What are you sitting on right now?
Chairs are a necessity. They are also often the easiest pieces of furniture to change when you want a fresh look to your space.
They’ve been around for a while now. So much so that it’s easy to forget that we didn’t always have them.
Early humans sat on the bare ground or on rocks or logs. Of course, those early forms of seating meant a fair amount of discomfort and sore behinds.
The architect Witold Rybczynski suggests that the chair began to appear in human dwellings about 5,000 years ago.
Today, we have a vast variety of chair types. Here are 13 chair varieties you may wish to consider next time you want to change things up a bit in your home.
This is the CEO of chairs. The armchair is among the most common types of chairs in the home. The armrests make them comfortable. They are also quite versatile.
The Chaise Longue
The term chaise longue is French for “long chair.” Many mistakenly call this type of chair a chaise lounge. The gaffe is understandable since we use this type of chair for lounging, anyway.
Day beds and fainting couches are usually of a similar design. You can use the chaise longue in the living area as well as your bedroom.
The Wing Chair
The wing chair is a classic design originally conceived for the front of a fireplace. The “wings” on the sides protect your head from drafts and help hold the heat from the fire.
The Dining Chair
Dining chairs are a category, but there are now so many different shapes and styles that it is almost impossible to describe the grouping.
Anything goes with this chair type. The only thing required is a seat high enough for people to eat comfortably. Beyond that, the options are virtually limitless.
The Club Chair
Club chairs are called such because this was typically the shape used in the gentleman’s clubs of London in the 1850s. These types of chairs usually have a low back and heavy sides that form armrests.
Historians suggest the 4th Earl of Chesterfield commissioned the first ever Chesterfield chair. This distinguished-looking chair has distinctive deep buttoned, quilted leather upholstery.
Chairs of this type look more like club chairs, but they can also have more of an armchair or wing chair design style.
The Fighting Chair
If you’ve read Ernest Hemingway’s marlin stories, then you know where these chairs got their name.
Originally meant for anglers battling to haul in big fish, fighting chairs have now become a bit more like recliners or comfortable office chairs.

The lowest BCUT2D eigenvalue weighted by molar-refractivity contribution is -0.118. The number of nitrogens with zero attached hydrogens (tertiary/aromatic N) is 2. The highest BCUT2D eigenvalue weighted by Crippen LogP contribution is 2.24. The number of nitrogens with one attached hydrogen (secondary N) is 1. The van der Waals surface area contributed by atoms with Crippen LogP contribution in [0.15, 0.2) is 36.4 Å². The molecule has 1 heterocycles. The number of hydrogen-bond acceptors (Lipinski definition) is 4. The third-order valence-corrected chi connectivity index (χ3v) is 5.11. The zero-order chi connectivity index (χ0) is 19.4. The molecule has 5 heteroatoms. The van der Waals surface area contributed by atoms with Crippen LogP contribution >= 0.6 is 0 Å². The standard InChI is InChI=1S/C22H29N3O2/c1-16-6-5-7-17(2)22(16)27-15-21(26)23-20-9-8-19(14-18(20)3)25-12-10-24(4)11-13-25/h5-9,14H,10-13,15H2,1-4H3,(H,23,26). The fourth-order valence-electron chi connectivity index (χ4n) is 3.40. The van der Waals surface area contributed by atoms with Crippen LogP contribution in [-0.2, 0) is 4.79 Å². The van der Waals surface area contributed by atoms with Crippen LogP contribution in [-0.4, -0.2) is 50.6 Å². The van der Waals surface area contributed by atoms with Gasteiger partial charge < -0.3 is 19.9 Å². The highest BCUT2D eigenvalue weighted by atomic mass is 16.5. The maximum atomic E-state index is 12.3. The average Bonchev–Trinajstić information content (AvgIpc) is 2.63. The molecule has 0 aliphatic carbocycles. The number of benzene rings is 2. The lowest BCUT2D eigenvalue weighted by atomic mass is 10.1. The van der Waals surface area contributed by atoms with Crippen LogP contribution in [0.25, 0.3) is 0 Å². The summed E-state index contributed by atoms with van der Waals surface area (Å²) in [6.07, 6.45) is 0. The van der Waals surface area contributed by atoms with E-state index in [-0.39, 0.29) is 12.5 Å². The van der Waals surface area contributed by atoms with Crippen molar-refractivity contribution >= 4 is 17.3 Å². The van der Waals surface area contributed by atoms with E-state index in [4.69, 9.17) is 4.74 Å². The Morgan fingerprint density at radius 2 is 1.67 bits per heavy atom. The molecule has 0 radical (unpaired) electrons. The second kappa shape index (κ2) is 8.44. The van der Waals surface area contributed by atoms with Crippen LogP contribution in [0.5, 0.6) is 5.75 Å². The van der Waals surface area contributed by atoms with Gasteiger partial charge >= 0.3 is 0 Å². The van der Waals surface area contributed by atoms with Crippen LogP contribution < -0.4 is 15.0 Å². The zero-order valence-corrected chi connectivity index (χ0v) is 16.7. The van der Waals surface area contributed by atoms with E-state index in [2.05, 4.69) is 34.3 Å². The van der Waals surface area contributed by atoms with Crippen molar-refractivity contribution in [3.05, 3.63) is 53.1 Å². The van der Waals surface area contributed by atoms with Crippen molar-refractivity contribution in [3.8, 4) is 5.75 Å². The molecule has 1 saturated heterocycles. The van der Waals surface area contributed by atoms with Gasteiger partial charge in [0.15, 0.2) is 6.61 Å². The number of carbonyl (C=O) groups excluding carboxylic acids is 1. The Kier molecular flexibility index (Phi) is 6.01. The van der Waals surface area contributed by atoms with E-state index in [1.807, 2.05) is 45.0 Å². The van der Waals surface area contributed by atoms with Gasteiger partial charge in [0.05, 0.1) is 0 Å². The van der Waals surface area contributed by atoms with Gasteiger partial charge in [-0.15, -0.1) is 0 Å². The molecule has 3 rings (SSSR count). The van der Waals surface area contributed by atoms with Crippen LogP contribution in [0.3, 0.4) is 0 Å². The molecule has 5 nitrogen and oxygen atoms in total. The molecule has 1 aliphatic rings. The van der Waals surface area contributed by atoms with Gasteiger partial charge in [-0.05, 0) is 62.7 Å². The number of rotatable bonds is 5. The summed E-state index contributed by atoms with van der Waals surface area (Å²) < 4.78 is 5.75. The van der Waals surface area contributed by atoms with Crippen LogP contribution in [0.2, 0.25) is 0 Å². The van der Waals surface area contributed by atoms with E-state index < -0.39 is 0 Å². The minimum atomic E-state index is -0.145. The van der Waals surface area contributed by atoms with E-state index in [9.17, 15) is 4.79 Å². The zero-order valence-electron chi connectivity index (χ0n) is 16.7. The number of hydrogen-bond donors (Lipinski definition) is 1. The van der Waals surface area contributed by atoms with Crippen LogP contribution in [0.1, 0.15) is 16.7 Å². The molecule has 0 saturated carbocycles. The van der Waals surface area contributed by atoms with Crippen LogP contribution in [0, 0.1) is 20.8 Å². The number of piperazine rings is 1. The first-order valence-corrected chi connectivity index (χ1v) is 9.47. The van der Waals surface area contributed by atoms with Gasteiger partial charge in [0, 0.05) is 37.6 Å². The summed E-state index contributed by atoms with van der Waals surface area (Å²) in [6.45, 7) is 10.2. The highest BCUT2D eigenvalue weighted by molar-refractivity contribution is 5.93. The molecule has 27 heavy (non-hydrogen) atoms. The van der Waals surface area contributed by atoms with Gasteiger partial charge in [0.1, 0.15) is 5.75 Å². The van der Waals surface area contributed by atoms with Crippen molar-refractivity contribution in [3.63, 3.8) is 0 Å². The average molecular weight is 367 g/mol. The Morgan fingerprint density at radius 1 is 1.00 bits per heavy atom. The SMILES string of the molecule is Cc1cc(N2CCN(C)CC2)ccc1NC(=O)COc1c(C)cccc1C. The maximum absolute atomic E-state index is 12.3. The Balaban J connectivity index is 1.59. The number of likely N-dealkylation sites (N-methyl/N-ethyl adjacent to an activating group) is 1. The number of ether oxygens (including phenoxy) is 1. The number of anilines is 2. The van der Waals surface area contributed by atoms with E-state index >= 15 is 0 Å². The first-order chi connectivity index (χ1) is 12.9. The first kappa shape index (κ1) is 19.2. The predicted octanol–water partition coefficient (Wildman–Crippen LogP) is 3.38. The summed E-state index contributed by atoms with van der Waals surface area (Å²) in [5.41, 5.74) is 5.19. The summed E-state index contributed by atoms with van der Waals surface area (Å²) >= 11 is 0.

The Easy Chair
Chairs in this category include a huge number of styles and looks. Most agree, however, that easy chairs are for sitting or half reclining in a comfortable posture.
Increasingly, designers say motion recliners are included in this category, says Vera Dordick for Home Edit.
The Director’s Chair
This chair type comes straight out of Hollywood. The director’s chair folds up, making it easy to move around the set.
Some say the design has roots in the 1400s, when coffer-makers sat on this type of chair. Others link the director’s chair to the ancient Roman curule.
Today, the chair’s classic style has helped maintain its popularity.
The Panton Chair
The one-piece plastic Panton chair was a revolutionary design from 1960. The Danish interior artist Verner Panton created the design after an idea to make stack-able plastic chairs.
What followed was the birth of a classic.
The Windsor Chair
Many consider the Windsor chair a kitchen and dining room classic. This type of chair is perfect for formal space.
Vertical wood poles form the seat back, sometimes rounded or squared off. A shaped crested rail tops the poles.
The Ladder-Back Chair
The versatile wooden ladder-back chair is believed to have originated in the Middle Ages, in Europe.
Later on, the chair’s plain style appealed to Protestants who brought it to the United States.
The rise of upholstered furniture during the Victorian age edged the ladder back into kitchens and other less prominent spaces.
Today, the ladder back chair is back in the living rooms and dining areas of countless homes.
The Rocking Chair
This is the grand daddy of chairs. Rocking chairs are a front-porch fixture and an American ideal.
Some suggest that Benjamin Franklin invented this type of chair, but most experts disagree with the popular notion. The rocking chair first emerged in the 18th century, probably in Europe.
Rockers are usually a wooden chair mounted on curved rockers. Today’s rocking chairs nonetheless come in a variety of looks and construction.
Come and Sit a While …
There is an obvious and enduring functionality in the basic design of the chair.
This is why, despite the variety of shapes available today, chairs haven’t changed much over the centuries.
Unlike vehicles, weapons, and communications technology, today’s iconic chairs have remained the same as when they first became popular.
If you are sitting on a Chesterfield, then you are sitting on the same chair that the 4th Earl of Chesterfield sat on. There haven’t been any big changes in the design.
Even so, chairs combine fashion and utility in a way that is unique and always interesting.
There is, after all, nothing like settling into a good chair to rest your weary feet at the end of a long, long day.